Hiroshi Nishihara (Waseda University)


From 15:15
to 16:45
From 15:15
to 16:45

Comparative Studies on Religious Liberties



In most countries, some forms of religious liberty are guaranteed constitutionally and encroachments on these rights are effectively protected. But there is a striking diversity in understandings of the nature of religious liberty and, more especially, in properly institutionalized systems of religious neutrality within the state.

The purpose of this course is: (a) to establish the nature of religious liberty and the religious neutrality of the state in legal systems which every student is familiar with, (b) to understand the real diversity which exists on the understanding of religious liberty and state’s neutrality with respect to religion, and (c) to develop the comparative perspective essential to finding effective ways to protect religious liberty in a globalized legal system.


Looking at the legal principles governing the relationship between state agencies and religious groups, we find a variety of different models: (i) unity of legal and religious rules, (ii) a system of state religion with extensional guarantee of religious freedom, (iii) religious neutrality of the state and recognition of cultural importance of religious groups within public life, (iv) a system of separation of church and state, and (v) laicism. The fundamental principle of religious neutrality is decided in every legal system in accordance with the existing cultural and historical situation and also according to its understanding of personal liberty and conception of democratic process (pluralistic or republican).

In this course, students are first provided with fundamental historical and comparative models (i-v above). Then, some actual cases are introduced (crucifixes in classrooms, ban of Islamic veil in classrooms, state subvention of religious private schools, Christmas trees erected by local authorities, visit of prime minister to war-memorial, etc.). Over the course of the discussions, students are expected to acquire an understanding of the existence of a mutual dependency and tension between religious liberty of the individual and the state’s religious neutrality. On the basis of this understanding, the question of how to resolve the tension will be investigated.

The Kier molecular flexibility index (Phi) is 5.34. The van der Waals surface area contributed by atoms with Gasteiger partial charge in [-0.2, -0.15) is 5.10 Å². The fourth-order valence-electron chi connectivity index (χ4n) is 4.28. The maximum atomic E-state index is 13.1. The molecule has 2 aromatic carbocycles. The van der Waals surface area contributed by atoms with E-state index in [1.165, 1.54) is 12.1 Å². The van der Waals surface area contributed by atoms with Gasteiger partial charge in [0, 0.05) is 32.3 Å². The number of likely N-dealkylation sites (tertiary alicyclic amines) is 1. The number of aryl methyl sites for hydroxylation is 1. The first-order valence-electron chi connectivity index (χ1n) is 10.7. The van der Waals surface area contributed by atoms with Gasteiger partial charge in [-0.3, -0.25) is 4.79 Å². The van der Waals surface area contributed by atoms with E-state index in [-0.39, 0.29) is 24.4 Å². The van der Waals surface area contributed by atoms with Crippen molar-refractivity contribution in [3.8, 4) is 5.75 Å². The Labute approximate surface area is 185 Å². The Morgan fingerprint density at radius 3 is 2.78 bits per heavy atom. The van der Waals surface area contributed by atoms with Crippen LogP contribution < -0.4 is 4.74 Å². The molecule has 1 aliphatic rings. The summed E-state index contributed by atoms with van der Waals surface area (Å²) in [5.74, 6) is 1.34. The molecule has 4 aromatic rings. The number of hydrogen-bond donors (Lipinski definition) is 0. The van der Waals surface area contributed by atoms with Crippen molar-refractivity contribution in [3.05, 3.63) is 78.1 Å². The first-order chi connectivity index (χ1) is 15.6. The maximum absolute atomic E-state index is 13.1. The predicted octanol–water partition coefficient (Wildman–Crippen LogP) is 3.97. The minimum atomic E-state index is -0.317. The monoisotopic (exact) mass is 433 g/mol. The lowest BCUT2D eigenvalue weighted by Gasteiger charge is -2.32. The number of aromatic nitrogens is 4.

Teaching and evaluation methods

This course consists of lectures, national reports by students, and discussion. After the general introduction, lectures about historical and comparative models will be given. These lectures are supplemented within a week by discussion time in which every student will contribute short national reports. In the latter half of the course, actual problems will be treated, either introduced by the lecturer referencing judicial cases in several countries or introduced in the form of extended national reports by participating students. At the end of the course, students are expected to provide a final report proposing ways of resolving national and global problems and guaranteeing the peaceful coexistence of people with different beliefs.

Evaluation will concern the contributions each student has made in the form of (short/extended) national reports and participation in discussion as well as his/her final report.

This course is open to all students without any requirement of prior knowledge.


(1) 30% contribution to discussions

(2) 30% national report presented aurally and/or paper-based

(3) 40% written final report (including the core facts presented in (2) supplemented by global comparison, analytical evaluation thereof and future perspectives.


András Sajó and Renáta Uitz, ‘Freedom of Religion’ in M. Rosenfeld and A. Sajó (ed.), The Oxford Handbook of Comparative Constitutional Law, Oxford: Oxford University press 2012

Dieter Grimm, ‘Conflicts between General Law and Religious Norms’ (2009), 30 Cardozo Law Review 2369

Matthias Mahlmann, ‘Freedom and Faith: Foundation of Freedom of Religion’ (2009), 30 Cardozo Law Review 2473

Micheal McConnell, ‘The Origins and Historical Understanding of Free Exercise of Religion’ (1990), 103 Harvard Law Review 1409



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